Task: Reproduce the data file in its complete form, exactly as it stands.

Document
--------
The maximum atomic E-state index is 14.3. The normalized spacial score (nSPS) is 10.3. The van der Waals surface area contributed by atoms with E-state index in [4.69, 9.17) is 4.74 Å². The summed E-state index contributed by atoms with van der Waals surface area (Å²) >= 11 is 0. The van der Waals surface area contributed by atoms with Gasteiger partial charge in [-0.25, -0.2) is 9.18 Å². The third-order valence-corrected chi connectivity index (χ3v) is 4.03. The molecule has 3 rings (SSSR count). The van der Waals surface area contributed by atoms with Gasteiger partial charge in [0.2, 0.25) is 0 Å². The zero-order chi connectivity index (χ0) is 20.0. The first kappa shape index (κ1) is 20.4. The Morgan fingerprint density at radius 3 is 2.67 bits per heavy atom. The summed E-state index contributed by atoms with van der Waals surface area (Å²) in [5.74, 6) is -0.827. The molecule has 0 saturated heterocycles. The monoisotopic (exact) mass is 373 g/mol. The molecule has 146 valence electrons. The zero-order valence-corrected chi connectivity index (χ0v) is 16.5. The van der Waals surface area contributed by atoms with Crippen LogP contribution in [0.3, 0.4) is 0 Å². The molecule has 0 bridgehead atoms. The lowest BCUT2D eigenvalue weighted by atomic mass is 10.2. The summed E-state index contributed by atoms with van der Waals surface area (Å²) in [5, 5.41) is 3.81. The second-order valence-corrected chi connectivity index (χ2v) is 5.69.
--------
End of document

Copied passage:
The maximum atomic E-state index is 14.3. The normalized spacial score (nSPS) is 10.3. The van der Waals surface area contributed by atoms with E-state index in [4.69, 9.17) is 4.74 Å². The summed E-state index contributed by atoms with van der Waals surface area (Å²) >= 11 is 0. The van der Waals surface area contributed by atoms with Gasteiger partial charge in [-0.25, -0.2) is 9.18 Å². The third-order valence-corrected chi connectivity index (χ3v) is 4.03. The molecule has 3 rings (SSSR count). The van der Waals surface area contributed by atoms with Gasteiger partial charge in [0.2, 0.25) is 0 Å². The zero-order chi connectivity index (χ0) is 20.0. The first kappa shape index (κ1) is 20.4. The Morgan fingerprint density at radius 3 is 2.67 bits per heavy atom. The summed E-state index contributed by atoms with van der Waals surface area (Å²) in [5.74, 6) is -0.827. The molecule has 0 saturated heterocycles. The monoisotopic (exact) mass is 373 g/mol. The molecule has 146 valence electrons. The zero-order valence-corrected chi connectivity index (χ0v) is 16.5. The van der Waals surface area contributed by atoms with Crippen LogP contribution in [0.3, 0.4) is 0 Å². The molecule has 0 bridgehead atoms. The lowest BCUT2D eigenvalue weighted by atomic mass is 10.2. The summed E-state index contributed by atoms with van der Waals surface area (Å²) in [5, 5.41) is 3.81. The second-order valence-corrected chi connectivity index (χ2v) is 5.69.